'All That Breathes': After Cannes screening, HBO acquires Indian documentary
It's a proud moment for Delhi-based filmmaker Shaunak Sen. His critically acclaimed documentary, All That Breathes' (2022) rights have been acquired by HBO Documentary Films. The hugely successful documentary bagged the World Cinema Grand Jury Prize at the Sundance Film Festival this year. Moreover, it has also been chosen in the Special Screening segment at the ongoing 75th edition of the Cannes Film Festival.
Why does this story matter?
Sen's second directorial, All That Breathes, zoomed in on the all-pervasive problem of Delhi's air pollution. It follows brothers Mohammad Saud and Nadeem Shehzad, who work tirelessly to save injured birds in the backdrop of this apocalyptic scenario. Sen has always been lauded for weaving social themes in his work, an example being his debut Cities of Sleep (2016), which underlined homelessness in Delhi.
When will audience see Sen's stellar work?
After its premiere at Cannes, All That Breathes will be released in the US later this year. This will be facilitated by Submarine Deluxe and Slideshow. As per Variety, the documentary will hit HBO and HBO Max in 2023. Dan Braun, co-president of Submarine Deluxe, has labeled the documentary as "humorous, heartbreaking, and one of the greatest discoveries of the year."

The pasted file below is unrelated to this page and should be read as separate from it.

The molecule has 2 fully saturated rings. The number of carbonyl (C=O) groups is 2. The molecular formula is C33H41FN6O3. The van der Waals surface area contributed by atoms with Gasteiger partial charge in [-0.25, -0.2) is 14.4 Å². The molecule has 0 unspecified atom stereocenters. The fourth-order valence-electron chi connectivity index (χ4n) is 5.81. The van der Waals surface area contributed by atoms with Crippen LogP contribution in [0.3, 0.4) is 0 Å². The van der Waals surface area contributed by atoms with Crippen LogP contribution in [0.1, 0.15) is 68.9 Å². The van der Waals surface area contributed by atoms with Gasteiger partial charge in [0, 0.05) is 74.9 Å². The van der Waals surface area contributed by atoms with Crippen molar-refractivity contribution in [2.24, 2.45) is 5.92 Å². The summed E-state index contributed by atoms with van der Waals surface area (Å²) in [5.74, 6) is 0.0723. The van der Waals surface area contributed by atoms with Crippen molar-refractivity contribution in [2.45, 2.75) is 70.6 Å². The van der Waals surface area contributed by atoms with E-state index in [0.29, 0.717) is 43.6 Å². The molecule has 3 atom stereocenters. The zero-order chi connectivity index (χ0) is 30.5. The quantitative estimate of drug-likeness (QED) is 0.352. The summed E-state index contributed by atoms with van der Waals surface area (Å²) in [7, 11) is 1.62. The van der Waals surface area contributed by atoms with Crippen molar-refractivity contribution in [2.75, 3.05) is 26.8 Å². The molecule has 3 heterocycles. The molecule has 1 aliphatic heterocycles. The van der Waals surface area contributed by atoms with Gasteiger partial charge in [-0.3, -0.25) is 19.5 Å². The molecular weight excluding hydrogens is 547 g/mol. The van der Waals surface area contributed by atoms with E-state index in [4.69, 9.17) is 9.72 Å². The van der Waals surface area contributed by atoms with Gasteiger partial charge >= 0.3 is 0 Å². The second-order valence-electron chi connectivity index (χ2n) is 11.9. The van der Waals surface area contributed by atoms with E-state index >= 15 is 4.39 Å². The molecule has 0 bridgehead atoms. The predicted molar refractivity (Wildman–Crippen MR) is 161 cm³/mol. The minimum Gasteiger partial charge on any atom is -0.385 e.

'Thrilled to join HBO roster,' said Sen
Sen sounded ecstatic that his film has found a new home. "Most of us [the crew] have grown up associating the unmistakable white noise of the HBO logo with high-quality cinematic programming," said the Jamia Millia Islamia alum. He also added that the team is thrilled at the prospect of taking a step ahead and delivering the story to a larger, global audience.
Here's more about 'heroes' of the documentary
In the documentary, the siblings are shown working out of Delhi's Wazirabad, running an NGO called Wildlife Rescue, which treats injured creatures like white storks and barbettes. They had established the rescue group after realizing the precarious situation, the lack of resources, and the stigma associated with the birds of prey. As per the NGO's website, they tend to over 2,500 injured birds annually.Share this timeline